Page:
Saturday, April 9, 2016

Fun Poetry Activities That Even High Schoolers and Middle Schoolers Love



It has been my experience that most secondary students don't enjoy poetry. Sure, there are a select few of the artsy types that get into it, but most students are not fans. To be honest, I'm not a huge poetry fan either, so I can relate. Here are some fun poetry activities that even I (and my uninterested students) really love. 

1. Storybird and Lark by Storybird app- I've been using Storybird for years and tell everyone I know about how amazing this site is. It's a FREE place to publish stories using pre-ready illustrations.  When we do Shakespeare's sonnets, I assign each group one sonnet, and they turn it into a simplified version for children using a set of illustrations provided by Storybird. This results in my not having to teach each sonnet one by one and students actually enjoying the challenge of figuring it out on their own. #teacherwin 

Here is an example from a Sonnet 130 "My Misteress' Eyes are Nothing Like the Sun" book: 
(click to enlarge)

Lark by Storybird is new and SO ADDICTING. It's an app (if you are using an iPad search under the "for iPhone only apps" but it will still work on an iPad) that like the full site has tons of illustrations provided. But unlike the full site, it randomly provided a word bank in which you can drag the words of your choice onto the illustration to make a poem. For example, here is one I created to represent my mood after counting how many days are left before summer break ;)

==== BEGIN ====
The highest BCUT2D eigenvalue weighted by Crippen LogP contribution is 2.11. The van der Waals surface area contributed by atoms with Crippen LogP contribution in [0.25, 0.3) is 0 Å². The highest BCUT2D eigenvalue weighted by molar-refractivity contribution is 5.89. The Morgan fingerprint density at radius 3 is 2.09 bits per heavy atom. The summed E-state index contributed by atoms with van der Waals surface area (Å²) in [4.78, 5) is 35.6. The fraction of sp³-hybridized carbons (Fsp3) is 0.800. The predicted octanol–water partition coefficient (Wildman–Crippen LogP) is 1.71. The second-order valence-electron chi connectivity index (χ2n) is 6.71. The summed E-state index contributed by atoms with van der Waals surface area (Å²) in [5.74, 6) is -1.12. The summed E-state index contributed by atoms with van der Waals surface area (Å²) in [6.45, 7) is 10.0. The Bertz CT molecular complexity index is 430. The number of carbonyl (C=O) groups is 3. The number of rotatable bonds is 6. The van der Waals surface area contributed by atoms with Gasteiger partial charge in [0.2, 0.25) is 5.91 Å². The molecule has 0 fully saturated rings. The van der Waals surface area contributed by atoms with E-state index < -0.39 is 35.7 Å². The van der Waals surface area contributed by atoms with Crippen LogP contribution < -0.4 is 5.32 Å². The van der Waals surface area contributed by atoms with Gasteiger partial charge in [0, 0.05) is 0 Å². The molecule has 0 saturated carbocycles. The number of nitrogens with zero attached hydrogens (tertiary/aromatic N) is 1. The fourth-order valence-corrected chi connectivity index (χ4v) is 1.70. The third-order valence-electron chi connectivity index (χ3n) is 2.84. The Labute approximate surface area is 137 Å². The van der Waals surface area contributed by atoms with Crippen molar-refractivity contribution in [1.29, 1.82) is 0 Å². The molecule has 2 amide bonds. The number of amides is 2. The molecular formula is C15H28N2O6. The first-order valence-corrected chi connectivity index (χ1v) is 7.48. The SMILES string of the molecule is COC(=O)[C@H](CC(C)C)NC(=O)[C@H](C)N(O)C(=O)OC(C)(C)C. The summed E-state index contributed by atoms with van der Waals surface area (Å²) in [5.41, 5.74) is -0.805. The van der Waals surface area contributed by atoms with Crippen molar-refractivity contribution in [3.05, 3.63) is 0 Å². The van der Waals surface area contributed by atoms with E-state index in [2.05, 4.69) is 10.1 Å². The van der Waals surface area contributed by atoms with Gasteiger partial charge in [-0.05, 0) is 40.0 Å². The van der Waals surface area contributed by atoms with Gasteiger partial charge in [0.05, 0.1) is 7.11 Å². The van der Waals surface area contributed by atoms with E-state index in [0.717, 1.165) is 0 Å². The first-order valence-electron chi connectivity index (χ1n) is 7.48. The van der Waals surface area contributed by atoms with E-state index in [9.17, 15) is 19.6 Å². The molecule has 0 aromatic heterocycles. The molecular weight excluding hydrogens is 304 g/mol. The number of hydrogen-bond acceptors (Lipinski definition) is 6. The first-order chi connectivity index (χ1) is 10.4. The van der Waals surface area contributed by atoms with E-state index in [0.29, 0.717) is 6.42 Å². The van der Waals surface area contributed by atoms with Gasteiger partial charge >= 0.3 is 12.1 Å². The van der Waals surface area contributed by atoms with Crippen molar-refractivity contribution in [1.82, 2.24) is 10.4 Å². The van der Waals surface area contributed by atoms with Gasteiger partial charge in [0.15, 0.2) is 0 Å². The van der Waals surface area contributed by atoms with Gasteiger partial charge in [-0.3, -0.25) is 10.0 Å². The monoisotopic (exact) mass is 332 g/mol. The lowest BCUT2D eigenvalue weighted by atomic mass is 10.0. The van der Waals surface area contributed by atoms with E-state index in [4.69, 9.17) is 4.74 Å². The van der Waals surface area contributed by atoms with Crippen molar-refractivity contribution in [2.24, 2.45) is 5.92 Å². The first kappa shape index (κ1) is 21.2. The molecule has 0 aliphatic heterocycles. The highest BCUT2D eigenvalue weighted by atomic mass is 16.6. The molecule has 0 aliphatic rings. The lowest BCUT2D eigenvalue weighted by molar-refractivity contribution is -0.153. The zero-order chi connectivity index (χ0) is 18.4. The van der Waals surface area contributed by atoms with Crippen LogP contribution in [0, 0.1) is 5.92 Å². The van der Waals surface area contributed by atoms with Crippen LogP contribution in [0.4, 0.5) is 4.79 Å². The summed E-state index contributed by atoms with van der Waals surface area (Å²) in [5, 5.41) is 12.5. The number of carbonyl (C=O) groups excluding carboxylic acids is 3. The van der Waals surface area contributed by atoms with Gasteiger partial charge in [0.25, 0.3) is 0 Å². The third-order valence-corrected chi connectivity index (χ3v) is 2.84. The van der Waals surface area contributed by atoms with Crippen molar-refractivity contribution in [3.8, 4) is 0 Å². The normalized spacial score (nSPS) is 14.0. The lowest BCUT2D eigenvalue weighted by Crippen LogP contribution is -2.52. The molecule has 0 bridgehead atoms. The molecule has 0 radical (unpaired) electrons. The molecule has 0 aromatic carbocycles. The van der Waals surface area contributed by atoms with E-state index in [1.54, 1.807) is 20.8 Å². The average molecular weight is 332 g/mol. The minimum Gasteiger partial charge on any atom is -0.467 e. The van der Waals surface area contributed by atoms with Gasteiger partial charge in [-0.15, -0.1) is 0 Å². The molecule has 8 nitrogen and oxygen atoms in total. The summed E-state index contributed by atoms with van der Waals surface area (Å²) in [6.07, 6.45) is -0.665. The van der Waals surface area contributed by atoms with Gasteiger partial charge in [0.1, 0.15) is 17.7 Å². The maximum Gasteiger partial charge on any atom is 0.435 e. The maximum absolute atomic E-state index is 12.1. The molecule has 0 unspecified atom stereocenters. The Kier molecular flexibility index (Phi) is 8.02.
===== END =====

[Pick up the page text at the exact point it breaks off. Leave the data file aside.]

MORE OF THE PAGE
2. Turning a boring piece of text into a poem. No matter what novel or short story you are reading, there's probably that one passage where the author seems to ramble on with a description or show off with extra flowery language. While reading To Build a Fire, I found a full page that of snowy, cold landscape description that I knew would be just perfect for a blackout activity. The assignment was to black out words from the passage so that the remaining words would represent the mood of the story. I told my students that they could do theirs digitally or on paper (I just make copies of the text). Surprisingly, all but one chose paper. Although I got the impression that they regretted this decision because if you mess up with markers and paper then there's no fixing it.


If you want to see how to do these digitally, read this post here: Technology-Based Poetry Stations 

3. Poetry Mad Libs- Before reading a poem, give students a version of it in Mad Libs format. Have students come up with certain nouns, adjectives, and verbs to fill in the blanks. Then students can read the original poem and platform in to discuss word choice.

 (Sonnet 130) William Shakespeare1564 - 1616


My mistress’ eyes are nothing like the (noun) _________;
Coral is far more red than her lips’ red;
If snow be white, why then her breasts are dun;
If hairs be (noun)_______, black (noun)_______ grow on her head.
I have seen roses (verb)______________, red and white,
But no such roses see I in her cheeks;
And in some perfumes is there more delight
Than in the breath that from my mistress (adj)__________.
I love to hear her speak, yet well I know
That (noun)_________ hath a far more pleasing sound;
I grant I never saw a goddess go;
My mistress when she (verb)_________ on the ground.
     And yet, by heaven, I think my love as (adj)__________
     As any she belied with false compare.

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